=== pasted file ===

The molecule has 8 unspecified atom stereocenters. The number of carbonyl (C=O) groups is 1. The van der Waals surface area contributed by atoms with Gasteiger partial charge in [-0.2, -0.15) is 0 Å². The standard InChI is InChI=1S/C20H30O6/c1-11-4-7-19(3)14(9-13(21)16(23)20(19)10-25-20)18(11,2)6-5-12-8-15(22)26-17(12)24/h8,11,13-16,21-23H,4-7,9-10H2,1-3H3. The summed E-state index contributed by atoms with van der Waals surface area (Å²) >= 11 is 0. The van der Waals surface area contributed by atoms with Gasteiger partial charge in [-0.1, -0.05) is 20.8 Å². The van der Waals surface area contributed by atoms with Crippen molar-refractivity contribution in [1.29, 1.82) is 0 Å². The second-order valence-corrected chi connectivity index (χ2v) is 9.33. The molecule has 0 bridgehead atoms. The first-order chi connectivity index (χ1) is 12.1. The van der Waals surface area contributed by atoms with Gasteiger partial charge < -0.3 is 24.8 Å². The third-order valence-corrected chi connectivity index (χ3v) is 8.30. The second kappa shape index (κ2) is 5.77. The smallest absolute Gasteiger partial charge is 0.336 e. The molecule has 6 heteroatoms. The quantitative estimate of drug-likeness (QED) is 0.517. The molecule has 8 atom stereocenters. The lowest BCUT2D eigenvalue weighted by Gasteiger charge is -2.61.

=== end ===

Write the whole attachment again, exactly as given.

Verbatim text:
The molecule has 8 unspecified atom stereocenters. The number of carbonyl (C=O) groups is 1. The van der Waals surface area contributed by atoms with Gasteiger partial charge in [-0.2, -0.15) is 0 Å². The standard InChI is InChI=1S/C20H30O6/c1-11-4-7-19(3)14(9-13(21)16(23)20(19)10-25-20)18(11,2)6-5-12-8-15(22)26-17(12)24/h8,11,13-16,21-23H,4-7,9-10H2,1-3H3. The summed E-state index contributed by atoms with van der Waals surface area (Å²) >= 11 is 0. The van der Waals surface area contributed by atoms with Gasteiger partial charge in [-0.1, -0.05) is 20.8 Å². The van der Waals surface area contributed by atoms with Crippen molar-refractivity contribution in [1.29, 1.82) is 0 Å². The second-order valence-corrected chi connectivity index (χ2v) is 9.33. The molecule has 0 bridgehead atoms. The first-order chi connectivity index (χ1) is 12.1. The van der Waals surface area contributed by atoms with Gasteiger partial charge < -0.3 is 24.8 Å². The third-order valence-corrected chi connectivity index (χ3v) is 8.30. The second kappa shape index (κ2) is 5.77. The smallest absolute Gasteiger partial charge is 0.336 e. The molecule has 6 heteroatoms. The quantitative estimate of drug-likeness (QED) is 0.517. The molecule has 8 atom stereocenters. The lowest BCUT2D eigenvalue weighted by Gasteiger charge is -2.61.